The long awaited Greater Virunga Transboundary Collaboration treaty will obligate the three governments to work together against threats to these animals.
A new treaty to boost the protection of gorillas along the borders of Uganda, Rwanda and DR Congo is to be signed next week.
The long awaited Greater Virunga Transboundary Collaboration treaty, will obligate the three governments to work together against threats to these animals.
It specifies efforts on which the governments need to collaborate. These include combating poaching, developing legal framework and commit funds to wildlife conservation in Virunga National Park.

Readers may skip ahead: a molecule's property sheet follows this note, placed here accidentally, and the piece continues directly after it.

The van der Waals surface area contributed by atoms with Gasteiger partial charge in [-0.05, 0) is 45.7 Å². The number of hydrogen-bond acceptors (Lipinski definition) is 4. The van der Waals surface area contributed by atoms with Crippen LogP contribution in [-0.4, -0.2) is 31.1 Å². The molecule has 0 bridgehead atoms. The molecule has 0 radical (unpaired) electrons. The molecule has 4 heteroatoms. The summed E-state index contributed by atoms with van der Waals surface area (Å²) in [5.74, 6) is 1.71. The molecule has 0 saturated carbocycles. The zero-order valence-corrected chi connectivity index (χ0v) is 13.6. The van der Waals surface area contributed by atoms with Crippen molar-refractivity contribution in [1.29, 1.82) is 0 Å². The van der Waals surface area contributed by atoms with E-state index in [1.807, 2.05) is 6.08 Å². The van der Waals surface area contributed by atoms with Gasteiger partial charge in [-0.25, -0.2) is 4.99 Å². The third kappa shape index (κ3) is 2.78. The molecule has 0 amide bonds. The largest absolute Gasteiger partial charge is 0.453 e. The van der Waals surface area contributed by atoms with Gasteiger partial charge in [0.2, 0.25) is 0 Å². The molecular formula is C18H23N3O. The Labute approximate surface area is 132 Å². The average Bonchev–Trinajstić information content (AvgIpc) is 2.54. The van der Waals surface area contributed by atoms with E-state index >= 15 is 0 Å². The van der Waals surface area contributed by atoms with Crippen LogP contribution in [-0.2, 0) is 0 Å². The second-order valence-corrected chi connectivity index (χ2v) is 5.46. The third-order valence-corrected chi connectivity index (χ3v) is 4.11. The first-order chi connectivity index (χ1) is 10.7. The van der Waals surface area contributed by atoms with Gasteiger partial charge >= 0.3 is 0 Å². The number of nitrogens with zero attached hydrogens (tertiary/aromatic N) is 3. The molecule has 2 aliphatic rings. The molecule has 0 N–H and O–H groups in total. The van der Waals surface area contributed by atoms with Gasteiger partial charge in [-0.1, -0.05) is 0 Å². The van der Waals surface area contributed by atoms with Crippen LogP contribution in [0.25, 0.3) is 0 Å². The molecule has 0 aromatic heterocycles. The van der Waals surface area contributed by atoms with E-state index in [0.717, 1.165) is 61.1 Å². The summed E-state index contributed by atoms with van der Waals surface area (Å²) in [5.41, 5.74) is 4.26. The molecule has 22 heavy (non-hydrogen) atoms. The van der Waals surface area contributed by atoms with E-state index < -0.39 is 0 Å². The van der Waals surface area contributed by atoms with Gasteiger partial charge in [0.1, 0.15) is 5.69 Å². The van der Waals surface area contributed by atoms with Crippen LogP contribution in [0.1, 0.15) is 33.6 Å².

Ministers from the three countries will sign the treaty in Kinshasha during the transboundary meeting slated for September 21, 2015.
â€œOnce the transboundary collaboration is enhanced by the Treaty, Greater Virunga Transboundary Collaboration Secretariat will more than ever pursue its conservation mission, by implementing its Strategic plan,â€ the communiquÃ© says.
The treaty aims to breathe new life into an arrangement involving rangers from Uganda, Rwanda and DR Congo signed 19 years ago, to protect the remaining mountain gorilla population found in Virunga National Park and other wildlife species.
The animals roam between the Virunga Massif in Uganda, DR Congo and Rwanda.
The rangers started the collaboration after realising that the movement of the wildlife could not be restricted and therefore, monitoring them across the borders was not easy for them.